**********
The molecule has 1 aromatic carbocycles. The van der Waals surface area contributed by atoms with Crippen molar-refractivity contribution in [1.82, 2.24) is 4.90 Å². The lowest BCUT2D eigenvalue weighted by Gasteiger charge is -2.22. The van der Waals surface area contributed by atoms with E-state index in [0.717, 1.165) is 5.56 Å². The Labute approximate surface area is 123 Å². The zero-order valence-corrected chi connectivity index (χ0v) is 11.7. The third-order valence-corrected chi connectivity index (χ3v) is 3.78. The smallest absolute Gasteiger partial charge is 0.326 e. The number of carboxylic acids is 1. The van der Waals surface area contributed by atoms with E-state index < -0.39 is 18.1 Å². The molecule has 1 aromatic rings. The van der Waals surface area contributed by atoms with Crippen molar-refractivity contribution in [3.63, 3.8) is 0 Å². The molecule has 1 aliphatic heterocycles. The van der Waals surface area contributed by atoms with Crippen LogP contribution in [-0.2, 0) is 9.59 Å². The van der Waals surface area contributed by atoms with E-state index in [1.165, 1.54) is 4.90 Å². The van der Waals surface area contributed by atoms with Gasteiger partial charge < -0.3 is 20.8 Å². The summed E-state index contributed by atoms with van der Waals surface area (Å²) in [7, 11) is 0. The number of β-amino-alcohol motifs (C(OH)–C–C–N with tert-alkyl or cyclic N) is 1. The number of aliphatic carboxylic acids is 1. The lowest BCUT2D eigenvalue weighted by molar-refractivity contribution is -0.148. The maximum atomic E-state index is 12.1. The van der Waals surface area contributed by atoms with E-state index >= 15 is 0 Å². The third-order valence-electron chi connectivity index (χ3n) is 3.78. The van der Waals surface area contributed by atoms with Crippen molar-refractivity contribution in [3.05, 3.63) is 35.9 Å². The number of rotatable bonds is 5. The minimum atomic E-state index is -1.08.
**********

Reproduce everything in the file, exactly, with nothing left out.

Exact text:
The molecule has 1 aromatic carbocycles. The van der Waals surface area contributed by atoms with Crippen molar-refractivity contribution in [1.82, 2.24) is 4.90 Å². The lowest BCUT2D eigenvalue weighted by Gasteiger charge is -2.22. The van der Waals surface area contributed by atoms with E-state index in [0.717, 1.165) is 5.56 Å². The Labute approximate surface area is 123 Å². The zero-order valence-corrected chi connectivity index (χ0v) is 11.7. The third-order valence-corrected chi connectivity index (χ3v) is 3.78. The smallest absolute Gasteiger partial charge is 0.326 e. The number of carboxylic acids is 1. The van der Waals surface area contributed by atoms with E-state index < -0.39 is 18.1 Å². The molecule has 1 aromatic rings. The van der Waals surface area contributed by atoms with Crippen molar-refractivity contribution in [3.63, 3.8) is 0 Å². The molecule has 1 aliphatic heterocycles. The van der Waals surface area contributed by atoms with Crippen LogP contribution in [-0.2, 0) is 9.59 Å². The van der Waals surface area contributed by atoms with E-state index in [1.165, 1.54) is 4.90 Å². The van der Waals surface area contributed by atoms with Gasteiger partial charge < -0.3 is 20.8 Å². The summed E-state index contributed by atoms with van der Waals surface area (Å²) in [7, 11) is 0. The number of β-amino-alcohol motifs (C(OH)–C–C–N with tert-alkyl or cyclic N) is 1. The number of aliphatic carboxylic acids is 1. The lowest BCUT2D eigenvalue weighted by molar-refractivity contribution is -0.148. The maximum atomic E-state index is 12.1. The van der Waals surface area contributed by atoms with E-state index >= 15 is 0 Å². The third-order valence-electron chi connectivity index (χ3n) is 3.78. The van der Waals surface area contributed by atoms with Crippen molar-refractivity contribution in [3.05, 3.63) is 35.9 Å². The number of rotatable bonds is 5. The minimum atomic E-state index is -1.08.